One of you brought to my attention that I mentioned pruning tomato suckers off my tomato plants in my Garden Update #1 post, but I failed to explain what suckers are, and how/why to prune them off. Please forgive me, I am here today to rectify that folly. And give y’all some more tomato growing tips.
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WHAT Are Tomato Suckers?
Tomato suckers are shoots that sprout out of the fork in a branch. They are relatively harmless, and can even produce fruit, but in general they do more harm than good.
WHY Do You Want To Remove Them?
They suck energy from the main stem and decrease over all tomato growth, so it is best to prune them off.
HOW Do You Remove Them?
If you find them when they are smaller you can easily pinch them off with your fingers. If they get bigger you might want to use a pair of pruning shears. These suckers (pun intended) can sprout up overnight, so I look over my plants daily for these.
Other Tomato Plant Success Tips:
Tomatoes are fairly easy to grow in North Texas. They really just need water, sunshine, and a little maintenance. Below are a few tips I have for helping you get the best yield from your tomato plants this summer.
Pruning Low Branches-
My whole life when my dad and I grew tomatoes we never really pruned them (aside from removing suckers), we just kind of let them go. This year I pruned off all of the branches below the lowest blossoms. MEANING I cut off the branches below the branch the lowest blossoms were growing on/from. This reduced the amount of leaves the plant has to provide energy to. “But these leaves help with photosynthesis,” you might say, true, but these branches of which I speak are low and mostly covered by the growing plant, so they were not really pulling their weight so to speak. I simply used some gardening shears to lop off those low branches.
Epsom Salt Spray-
Giving your tomato plants a dose of Magnesium Sulfate will increase the plants’ yield, strength and overall health. A readily available source is Epsom Salt!
Simply add 1 tsp of Epsom Salt to 4 cups of warm water in a spray bottle. Spray the blossoms and leaves of your tomato plants with the mixture. Repeat once a month.
This fertilizer is also good for pepper plants and roses.
Blossom end rot is often caused by a lack of calcium; eggshells are a great source of calcium and using them as a fertilizer is a brilliant way to compost/recycle natural waste.
To make this super easy fertilizer you only need eggshells, and a spice grinder. Grind them up and set them aside. I store mine in an empty Classico jar I had fetched from my recycle bin.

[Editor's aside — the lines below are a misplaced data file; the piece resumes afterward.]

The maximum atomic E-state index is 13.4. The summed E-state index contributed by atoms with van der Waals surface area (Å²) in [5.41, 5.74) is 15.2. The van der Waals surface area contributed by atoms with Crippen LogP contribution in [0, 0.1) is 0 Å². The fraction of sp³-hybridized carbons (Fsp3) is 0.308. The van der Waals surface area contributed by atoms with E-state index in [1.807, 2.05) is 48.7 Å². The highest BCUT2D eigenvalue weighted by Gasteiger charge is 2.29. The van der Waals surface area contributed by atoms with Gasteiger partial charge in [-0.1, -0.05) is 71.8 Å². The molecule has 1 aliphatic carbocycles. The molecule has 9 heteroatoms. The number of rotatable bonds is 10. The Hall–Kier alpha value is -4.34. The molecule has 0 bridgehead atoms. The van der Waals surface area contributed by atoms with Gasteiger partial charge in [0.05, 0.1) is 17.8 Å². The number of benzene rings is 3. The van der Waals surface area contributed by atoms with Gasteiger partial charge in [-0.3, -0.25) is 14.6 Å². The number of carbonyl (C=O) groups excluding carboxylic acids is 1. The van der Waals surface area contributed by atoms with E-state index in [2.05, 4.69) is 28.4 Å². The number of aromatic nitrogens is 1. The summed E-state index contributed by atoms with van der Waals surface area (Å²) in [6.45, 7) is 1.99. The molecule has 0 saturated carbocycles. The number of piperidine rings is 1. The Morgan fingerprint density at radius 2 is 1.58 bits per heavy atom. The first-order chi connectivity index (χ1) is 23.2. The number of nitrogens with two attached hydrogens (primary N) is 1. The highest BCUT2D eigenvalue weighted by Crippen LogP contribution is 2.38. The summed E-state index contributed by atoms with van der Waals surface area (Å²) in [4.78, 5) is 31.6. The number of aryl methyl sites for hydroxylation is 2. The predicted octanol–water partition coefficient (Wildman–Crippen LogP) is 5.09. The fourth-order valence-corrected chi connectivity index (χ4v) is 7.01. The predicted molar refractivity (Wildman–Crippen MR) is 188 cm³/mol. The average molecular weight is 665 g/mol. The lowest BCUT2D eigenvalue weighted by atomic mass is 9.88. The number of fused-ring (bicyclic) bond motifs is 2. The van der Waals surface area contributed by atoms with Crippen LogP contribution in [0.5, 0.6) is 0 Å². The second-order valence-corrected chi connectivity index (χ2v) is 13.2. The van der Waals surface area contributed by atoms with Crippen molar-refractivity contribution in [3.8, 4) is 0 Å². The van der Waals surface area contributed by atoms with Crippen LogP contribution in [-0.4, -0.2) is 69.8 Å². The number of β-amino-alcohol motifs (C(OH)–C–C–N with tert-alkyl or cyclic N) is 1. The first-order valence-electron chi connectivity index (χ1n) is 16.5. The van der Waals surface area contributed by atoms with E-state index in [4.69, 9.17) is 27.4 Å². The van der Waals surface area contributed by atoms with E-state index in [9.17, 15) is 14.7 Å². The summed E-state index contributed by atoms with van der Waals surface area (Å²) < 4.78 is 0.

To Use: Sprinkle ¼ cup of the powered eggshells around the main stalk. Repeat once each month.
*Be careful not to breath in the eggshell dust – it is not good for your lungs.*
(Note: You could crush up the eggshells in a bag, but really you want them to be basically powdered so that they have more surface area.)
Tomato plants need potassium too. You can buy potassium fertilizers (potash), but you can also make your own. All you need is a glass with a lid, a banana peel, and some water.
Simply put the peel into the jar, fill the jar with water, then screw the lid on. Leave it soaking for two to three days; after that remove the peels and put them in the compost.
Dilute 1 cup of banana tea in 1 gallon of water and then give your plants a drink. Repeat every two or three weeks.
-We have had a very rainy spring in North Texas, so I am behind on using my banana tea, but I will be using it during our hot dry summer.
-I store unused tea in the jar in my refrigerator until I need it again.
I wrote a whole post about banana tea and its benefits. If you are interested in learning more about it, check out that post here.
I can be a big nerd sometimes. Case in point, I have a notebook prepared to record the number of tomatoes I harvest this year, how many each plant yields, and their weights (to be added up to see how many total pounds of tomatoes I harvest this year). Like I said, big nerd! And I can’t wait to share all that information with y’all when all is said and done on the tomato front.
Do you have any other tomato tips? If so please post them in a comment, I’d love to glean any tips you have for me.